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Genome-Wide Identification and Immune Response Analysis of Serine Protease Inhibitor Genes in the Silkworm, Bombyx mori

  • Ping Zhao ,

    Contributed equally to this work with: Ping Zhao, Zhaoming Dong

    Affiliation State Key Laboratory of Silkworm Genome Biology, Southwest University, Chongqing, China

  • Zhaoming Dong ,

    Contributed equally to this work with: Ping Zhao, Zhaoming Dong

    Affiliation State Key Laboratory of Silkworm Genome Biology, Southwest University, Chongqing, China

  • Jun Duan,

    Affiliations State Key Laboratory of Silkworm Genome Biology, Southwest University, Chongqing, China, Institute of Agricultural and Life Sciences, Chongqing University, Chongqing, China

  • Genhong Wang,

    Affiliations State Key Laboratory of Silkworm Genome Biology, Southwest University, Chongqing, China, Institute of Agricultural and Life Sciences, Chongqing University, Chongqing, China

  • Lingyan Wang,

    Affiliation State Key Laboratory of Silkworm Genome Biology, Southwest University, Chongqing, China

  • Youshan Li,

    Affiliation State Key Laboratory of Silkworm Genome Biology, Southwest University, Chongqing, China

  • Zhonghuai Xiang,

    Affiliation State Key Laboratory of Silkworm Genome Biology, Southwest University, Chongqing, China

  • Qingyou Xia

    Affiliations State Key Laboratory of Silkworm Genome Biology, Southwest University, Chongqing, China, Institute of Agricultural and Life Sciences, Chongqing University, Chongqing, China

Genome-Wide Identification and Immune Response Analysis of Serine Protease Inhibitor Genes in the Silkworm, Bombyx mori

  • Ping Zhao, 
  • Zhaoming Dong, 
  • Jun Duan, 
  • Genhong Wang, 
  • Lingyan Wang, 
  • Youshan Li, 
  • Zhonghuai Xiang, 
  • Qingyou Xia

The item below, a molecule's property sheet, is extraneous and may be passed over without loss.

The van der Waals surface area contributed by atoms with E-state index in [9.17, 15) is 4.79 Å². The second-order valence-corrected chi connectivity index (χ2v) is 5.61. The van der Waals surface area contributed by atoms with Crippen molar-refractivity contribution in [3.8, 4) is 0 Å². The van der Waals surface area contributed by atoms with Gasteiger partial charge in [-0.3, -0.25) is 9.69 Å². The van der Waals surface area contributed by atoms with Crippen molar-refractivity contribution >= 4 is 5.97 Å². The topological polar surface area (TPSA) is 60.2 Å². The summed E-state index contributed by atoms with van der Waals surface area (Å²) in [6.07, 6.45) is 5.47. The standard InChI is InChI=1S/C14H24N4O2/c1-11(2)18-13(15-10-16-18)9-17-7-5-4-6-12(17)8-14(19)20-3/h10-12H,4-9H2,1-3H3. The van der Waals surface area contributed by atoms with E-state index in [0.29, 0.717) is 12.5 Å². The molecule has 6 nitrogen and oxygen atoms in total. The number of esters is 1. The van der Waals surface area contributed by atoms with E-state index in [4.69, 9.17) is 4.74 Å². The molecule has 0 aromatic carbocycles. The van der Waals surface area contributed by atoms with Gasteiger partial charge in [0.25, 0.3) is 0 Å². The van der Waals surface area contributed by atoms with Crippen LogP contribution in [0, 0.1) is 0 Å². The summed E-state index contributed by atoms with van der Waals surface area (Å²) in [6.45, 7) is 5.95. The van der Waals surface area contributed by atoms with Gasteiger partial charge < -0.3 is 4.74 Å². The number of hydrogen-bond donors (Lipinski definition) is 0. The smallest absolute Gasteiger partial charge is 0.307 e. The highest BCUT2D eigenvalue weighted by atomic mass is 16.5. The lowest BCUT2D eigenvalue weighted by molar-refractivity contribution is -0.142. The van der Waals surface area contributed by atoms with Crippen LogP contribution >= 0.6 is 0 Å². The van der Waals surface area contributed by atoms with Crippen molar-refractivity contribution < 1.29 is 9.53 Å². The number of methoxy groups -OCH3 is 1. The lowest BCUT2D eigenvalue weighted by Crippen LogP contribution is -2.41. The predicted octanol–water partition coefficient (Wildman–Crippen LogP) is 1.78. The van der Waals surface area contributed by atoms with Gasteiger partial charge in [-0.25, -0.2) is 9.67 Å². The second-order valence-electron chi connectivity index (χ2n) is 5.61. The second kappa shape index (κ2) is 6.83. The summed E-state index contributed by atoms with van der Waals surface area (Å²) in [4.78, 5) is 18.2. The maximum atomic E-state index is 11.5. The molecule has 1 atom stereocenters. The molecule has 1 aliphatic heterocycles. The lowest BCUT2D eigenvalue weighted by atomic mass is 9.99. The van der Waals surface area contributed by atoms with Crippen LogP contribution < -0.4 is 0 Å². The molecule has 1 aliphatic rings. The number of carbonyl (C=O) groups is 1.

In most insect species, a variety of serine protease inhibitors (SPIs) have been found in multiple tissues, including integument, gonad, salivary gland, and hemolymph, and are required for preventing unwanted proteolysis. These SPIs belong to different families and have distinct inhibitory mechanisms. Herein, we predicted and characterized potential SPI genes based on the genome sequences of silkworm, Bombyx mori. As a result, a total of eighty SPI genes were identified in B. mori. These SPI genes contain 10 kinds of SPI domains, including serpin, Kunitz_BPTI, Kazal, TIL, amfpi, Bowman-Birk, Antistasin, WAP, Pacifastin, and alpha-macroglobulin. Sixty-three SPIs contain single SPI domain while the others have at least two inhibitor units. Some SPIs also contain non-inhibitor domains for protein-protein interactions, including EGF, ADAM_spacer, spondin_N, reeler, TSP_1 and other modules. Microarray analysis showed that fourteen SPI genes from lineage-specific TIL family and Group F of serpin family had enriched expression in the silk gland. The roles of SPIs in resisting pathogens were investigated in silkworms when they were infected by four pathogens. Microarray and qRT-PCR experiments revealed obvious up-regulation of 8, 4, 3 and 3 SPI genes after infection with Escherichia coli, Bacillus bombysepticus, Beauveria bassiana or B. mori nuclear polyhedrosis virus (BmNPV), respectively. On the contrary, 4, 11, 7 and 9 SPI genes were down-regulated after infection with E. coli, B. bombysepticus, B. bassiana or BmNPV, respectively. These results suggested that these SPI genes may be involved in resistance to pathogenic microorganisms. These findings may provide valuable information for further clarifying the roles of SPIs in the development, immune defence, and efficient synthesis of silk gland protein.